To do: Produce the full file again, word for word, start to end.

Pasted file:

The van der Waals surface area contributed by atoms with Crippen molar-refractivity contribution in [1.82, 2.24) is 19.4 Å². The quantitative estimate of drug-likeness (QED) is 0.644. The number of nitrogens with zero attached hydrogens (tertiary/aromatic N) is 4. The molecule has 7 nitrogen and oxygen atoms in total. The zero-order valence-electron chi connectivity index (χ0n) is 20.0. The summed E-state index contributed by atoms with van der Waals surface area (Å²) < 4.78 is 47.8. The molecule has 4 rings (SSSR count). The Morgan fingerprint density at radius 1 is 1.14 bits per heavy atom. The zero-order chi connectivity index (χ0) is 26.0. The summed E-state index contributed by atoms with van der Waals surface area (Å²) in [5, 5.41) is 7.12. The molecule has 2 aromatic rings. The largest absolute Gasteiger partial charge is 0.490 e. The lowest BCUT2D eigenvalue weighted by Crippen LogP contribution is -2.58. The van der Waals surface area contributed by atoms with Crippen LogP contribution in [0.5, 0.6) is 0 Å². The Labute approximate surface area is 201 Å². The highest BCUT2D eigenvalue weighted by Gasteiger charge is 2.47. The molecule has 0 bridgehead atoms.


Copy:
The van der Waals surface area contributed by atoms with Crippen molar-refractivity contribution in [1.82, 2.24) is 19.4 Å². The quantitative estimate of drug-likeness (QED) is 0.644. The number of nitrogens with zero attached hydrogens (tertiary/aromatic N) is 4. The molecule has 7 nitrogen and oxygen atoms in total. The zero-order valence-electron chi connectivity index (χ0n) is 20.0. The summed E-state index contributed by atoms with van der Waals surface area (Å²) < 4.78 is 47.8. The molecule has 4 rings (SSSR count). The Morgan fingerprint density at radius 1 is 1.14 bits per heavy atom. The zero-order chi connectivity index (χ0) is 26.0. The summed E-state index contributed by atoms with van der Waals surface area (Å²) in [5, 5.41) is 7.12. The molecule has 2 aromatic rings. The largest absolute Gasteiger partial charge is 0.490 e. The lowest BCUT2D eigenvalue weighted by Crippen LogP contribution is -2.58. The van der Waals surface area contributed by atoms with Crippen LogP contribution in [0.5, 0.6) is 0 Å². The Labute approximate surface area is 201 Å². The highest BCUT2D eigenvalue weighted by Gasteiger charge is 2.47. The molecule has 0 bridgehead atoms.